Delivery variables:

  • Live stream hosting. Will you offer clients a portal for viewing your live stream? The easiest way to accomplish that is to partner up with a live streaming platform provider, which will involve a service fee. If you don’t choose to go this route, you can either stream on a free platform such as Facebook Live or YouTube, or host the live stream on an infrastructure you’ve built yourself.
  • Audience size. The more people that watch your live stream, the more bandwidth you’ll use. The cost associated with bandwidth may be less of a factor depending on the live streaming provider you’re working with. But if you’re hosting the live stream yourself, the estimated audience size is definitely something to consider.
  • Broadcast page design. If your live stream will be viewed somewhere other than on a free social media platform, you may need to design a website to house it. (If you’re using a platform provider, they may already have this piece taken care of.)
  • Pay-per-view (PPV). Your production company has an opportunity to earn more revenue if the organization you’re working with plans to charge for access to its content. (Take a look at StreamByte’s pricing page for an example of a live streaming production company PPV policy and a description of other variables involved.)

Some of the above variables can be organized into “tiers” of live streaming services. For example, your basic live streaming package could consist of a single stationary camera connected to an encoder, with Internet access already provided on-site. That would be a very inexpensive production, especially if you’re filming the event already as part of your usual services.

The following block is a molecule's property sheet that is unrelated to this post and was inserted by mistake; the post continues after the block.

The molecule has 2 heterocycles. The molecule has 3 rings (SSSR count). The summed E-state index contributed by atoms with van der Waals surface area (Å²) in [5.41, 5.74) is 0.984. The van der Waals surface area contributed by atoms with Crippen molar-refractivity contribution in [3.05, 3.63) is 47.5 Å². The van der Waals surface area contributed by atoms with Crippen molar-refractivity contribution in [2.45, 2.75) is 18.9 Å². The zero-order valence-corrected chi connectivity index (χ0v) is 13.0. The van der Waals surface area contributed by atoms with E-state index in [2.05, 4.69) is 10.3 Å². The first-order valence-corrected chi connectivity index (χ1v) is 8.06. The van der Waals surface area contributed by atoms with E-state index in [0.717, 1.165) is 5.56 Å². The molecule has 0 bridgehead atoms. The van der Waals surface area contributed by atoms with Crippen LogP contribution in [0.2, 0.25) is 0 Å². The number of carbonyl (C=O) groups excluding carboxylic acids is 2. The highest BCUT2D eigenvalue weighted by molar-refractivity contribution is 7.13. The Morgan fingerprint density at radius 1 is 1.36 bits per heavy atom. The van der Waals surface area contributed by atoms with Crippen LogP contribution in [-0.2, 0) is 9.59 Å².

On the higher end, you could offer a live streaming production with the works: a producer, video switcher, multiple cameras, replays, and play-by-play audio. Hooking your clients up with a professional-grade live stream with all the bells and whistles is a valuable service that many organizations would be willing to pay extra for.

Now that you know the factors of a live stream that impact price and have some ideas about service levels, you’ll want to consider what you’re willing and able to offer and the market you’re in to start determining the price of your video streaming services.

Need a live streaming partner for your video streaming services?

We can help! We stream more than 65,000 events every year and work with all types of organizations, including live stream production companies like yours. If you’d like to talk more about what a partnership might look like and take a look at our live streaming platform, give us a shout. We can also consult on pricing and offer advice about equipment and production issues. Don’t miss out on the opportunity to generate more revenue with live streaming—get started today!

Special thanks to:

Slavik Boyechko, Gear Dads
Rob Chipman, Big Video Network
Michael Mason, Perfect Chaos Films
Samuel Sparhawk, StreamByte TV